What causes depression in the elderly?

Dr. Aruna V. Josyula, MD
Geriatric Medicine Specialist

Healthcare providers see depression in seniors for a number of reasons related to underlying medical conditions such as stroke, cancer, heart disease, Alzheimer’s disease and Parkinson’s disease. Medications and treatments for some physical conditions can cause depression as well. For other patients, major life changes can contribute to depression, such as the loss of a spouse or friend, moving from the family home or even the act of retiring. Limitations of physical function (including loss of hearing and vision), chronic pain, diagnosis of a serious medical condition and loss of independence are other common factors associated with depression.

Trinity Health is a Catholic health care organization that acts in accordance with the Catholic tradition and does not condone or support all practices covered in this site. In case of emergency call 911. This site is educational and not a substitute for professional medical advice, always seek the advice of a qualified healthcare provider.

Anthony Cirillo
Geriatric Medicine Specialist

Researchers at the University of Missouri have discovered a series of indicators associated with the development of depression in nursing home residents, according to a study published in the Journal of Gerontological Nursing. Increased verbal aggression, urinary incontinence, increased pain, weight loss, changes in care needs, reduced cognitive ability, and decline in performance of daily living activities, not surprisingly, contributed to depression.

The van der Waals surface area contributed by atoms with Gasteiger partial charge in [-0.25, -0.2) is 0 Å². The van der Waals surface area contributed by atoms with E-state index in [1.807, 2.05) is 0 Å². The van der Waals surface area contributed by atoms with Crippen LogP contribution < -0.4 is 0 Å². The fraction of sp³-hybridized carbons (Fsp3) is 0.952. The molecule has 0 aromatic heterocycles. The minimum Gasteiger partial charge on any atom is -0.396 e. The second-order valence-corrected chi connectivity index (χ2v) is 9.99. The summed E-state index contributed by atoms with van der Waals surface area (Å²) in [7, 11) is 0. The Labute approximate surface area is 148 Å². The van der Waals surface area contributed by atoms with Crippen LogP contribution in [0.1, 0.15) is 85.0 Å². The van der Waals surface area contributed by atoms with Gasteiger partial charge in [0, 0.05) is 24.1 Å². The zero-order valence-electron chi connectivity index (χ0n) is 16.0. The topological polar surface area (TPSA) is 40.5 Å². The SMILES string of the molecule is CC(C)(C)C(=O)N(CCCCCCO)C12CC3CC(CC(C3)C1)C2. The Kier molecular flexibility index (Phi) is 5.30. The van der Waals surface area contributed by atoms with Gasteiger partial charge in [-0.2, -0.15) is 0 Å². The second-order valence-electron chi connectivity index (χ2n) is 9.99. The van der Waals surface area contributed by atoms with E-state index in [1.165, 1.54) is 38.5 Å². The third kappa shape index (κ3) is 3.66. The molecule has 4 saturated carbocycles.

Residents with increased verbal aggression were 69% more likely to be diagnosed with depression. Researchers analyzed 14,000 nursing home residents aged 65 and older who were not diagnosed with depression at the beginning of the study.

I'm not sure if you needed a scientific study to know that all of these things are connected. It's no different than if my 89-year-old mom was faced with not being able to drive any longer. I think that would be grounds for depression, don't you?

Elderly depression can have multiple causes, including chronic pain, medical problems, family dynamics, loss of a loved one, mobility issues, memory loss, frustration over loss of independence and/or trouble adapting to life transitions, such as moving from a house to a nursing home.

Depression can be a sign of a medical problem or a reaction to an illness or be caused by the illness itself. It may be complicated by brain disorders that occur with age, such as Alzheimer’s disease. It also can be a side effect of many medications prescribed for the elderly. Depression often overlaps with other diseases and may get brushed aside during an ensuing workup for other conditions, including arthritis, cancer, dementia, heart disease, Parkinson’s disease, thyroid disease and stroke.

Continue Learning about Depression Causes & Risks

Important: This content reflects information from various individuals and organizations and may offer alternative or opposing points of view. It should not be used for medical advice, diagnosis or treatment. As always, you should consult with your healthcare provider about your specific health needs.